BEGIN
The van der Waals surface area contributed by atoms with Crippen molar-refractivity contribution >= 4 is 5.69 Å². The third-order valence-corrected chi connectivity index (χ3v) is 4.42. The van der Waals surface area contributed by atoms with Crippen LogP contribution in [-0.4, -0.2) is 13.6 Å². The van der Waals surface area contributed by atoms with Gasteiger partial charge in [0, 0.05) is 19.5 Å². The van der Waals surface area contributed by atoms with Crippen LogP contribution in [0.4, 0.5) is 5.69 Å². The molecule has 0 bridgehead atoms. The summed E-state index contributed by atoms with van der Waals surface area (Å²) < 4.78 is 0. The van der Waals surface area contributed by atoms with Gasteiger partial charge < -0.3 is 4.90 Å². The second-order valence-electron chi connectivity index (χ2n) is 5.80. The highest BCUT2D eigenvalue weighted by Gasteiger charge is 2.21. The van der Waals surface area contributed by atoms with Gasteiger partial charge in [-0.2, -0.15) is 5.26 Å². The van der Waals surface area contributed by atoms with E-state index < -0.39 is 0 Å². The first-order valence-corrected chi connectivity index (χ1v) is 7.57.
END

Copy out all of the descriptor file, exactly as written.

The van der Waals surface area contributed by atoms with Crippen molar-refractivity contribution >= 4 is 5.69 Å². The third-order valence-corrected chi connectivity index (χ3v) is 4.42. The van der Waals surface area contributed by atoms with Crippen LogP contribution in [-0.4, -0.2) is 13.6 Å². The van der Waals surface area contributed by atoms with Gasteiger partial charge in [0, 0.05) is 19.5 Å². The van der Waals surface area contributed by atoms with Crippen LogP contribution in [0.4, 0.5) is 5.69 Å². The molecule has 0 bridgehead atoms. The summed E-state index contributed by atoms with van der Waals surface area (Å²) < 4.78 is 0. The van der Waals surface area contributed by atoms with Gasteiger partial charge < -0.3 is 4.90 Å². The second-order valence-electron chi connectivity index (χ2n) is 5.80. The highest BCUT2D eigenvalue weighted by Gasteiger charge is 2.21. The van der Waals surface area contributed by atoms with Gasteiger partial charge in [-0.2, -0.15) is 5.26 Å². The van der Waals surface area contributed by atoms with E-state index < -0.39 is 0 Å². The first-order valence-corrected chi connectivity index (χ1v) is 7.57.